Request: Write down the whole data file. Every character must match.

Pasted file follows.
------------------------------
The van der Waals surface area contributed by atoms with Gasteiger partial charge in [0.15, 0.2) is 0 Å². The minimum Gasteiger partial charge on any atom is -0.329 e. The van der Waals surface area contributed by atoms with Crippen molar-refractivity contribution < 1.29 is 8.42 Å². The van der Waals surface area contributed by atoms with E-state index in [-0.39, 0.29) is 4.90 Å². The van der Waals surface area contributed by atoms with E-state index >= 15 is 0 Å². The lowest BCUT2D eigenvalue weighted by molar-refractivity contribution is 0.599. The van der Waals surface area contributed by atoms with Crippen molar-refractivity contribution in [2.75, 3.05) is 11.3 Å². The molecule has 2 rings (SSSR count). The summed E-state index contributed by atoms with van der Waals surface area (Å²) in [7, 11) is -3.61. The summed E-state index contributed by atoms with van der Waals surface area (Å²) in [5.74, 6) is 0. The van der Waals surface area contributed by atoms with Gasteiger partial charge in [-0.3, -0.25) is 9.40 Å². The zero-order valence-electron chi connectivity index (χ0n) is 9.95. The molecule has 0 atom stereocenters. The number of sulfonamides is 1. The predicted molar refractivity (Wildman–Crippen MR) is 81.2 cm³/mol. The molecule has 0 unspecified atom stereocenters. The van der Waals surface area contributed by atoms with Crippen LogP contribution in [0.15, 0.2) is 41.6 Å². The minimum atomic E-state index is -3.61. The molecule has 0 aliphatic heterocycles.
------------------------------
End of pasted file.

The van der Waals surface area contributed by atoms with Gasteiger partial charge in [0.15, 0.2) is 0 Å². The minimum Gasteiger partial charge on any atom is -0.329 e. The van der Waals surface area contributed by atoms with Crippen molar-refractivity contribution < 1.29 is 8.42 Å². The van der Waals surface area contributed by atoms with E-state index in [-0.39, 0.29) is 4.90 Å². The van der Waals surface area contributed by atoms with E-state index >= 15 is 0 Å². The lowest BCUT2D eigenvalue weighted by molar-refractivity contribution is 0.599. The van der Waals surface area contributed by atoms with Crippen molar-refractivity contribution in [2.75, 3.05) is 11.3 Å². The molecule has 2 rings (SSSR count). The summed E-state index contributed by atoms with van der Waals surface area (Å²) in [7, 11) is -3.61. The summed E-state index contributed by atoms with van der Waals surface area (Å²) in [5.74, 6) is 0. The van der Waals surface area contributed by atoms with Gasteiger partial charge in [-0.3, -0.25) is 9.40 Å². The zero-order valence-electron chi connectivity index (χ0n) is 9.95. The molecule has 0 atom stereocenters. The number of sulfonamides is 1. The predicted molar refractivity (Wildman–Crippen MR) is 81.2 cm³/mol. The molecule has 0 unspecified atom stereocenters. The van der Waals surface area contributed by atoms with Crippen LogP contribution in [0.15, 0.2) is 41.6 Å². The minimum atomic E-state index is -3.61. The molecule has 0 aliphatic heterocycles.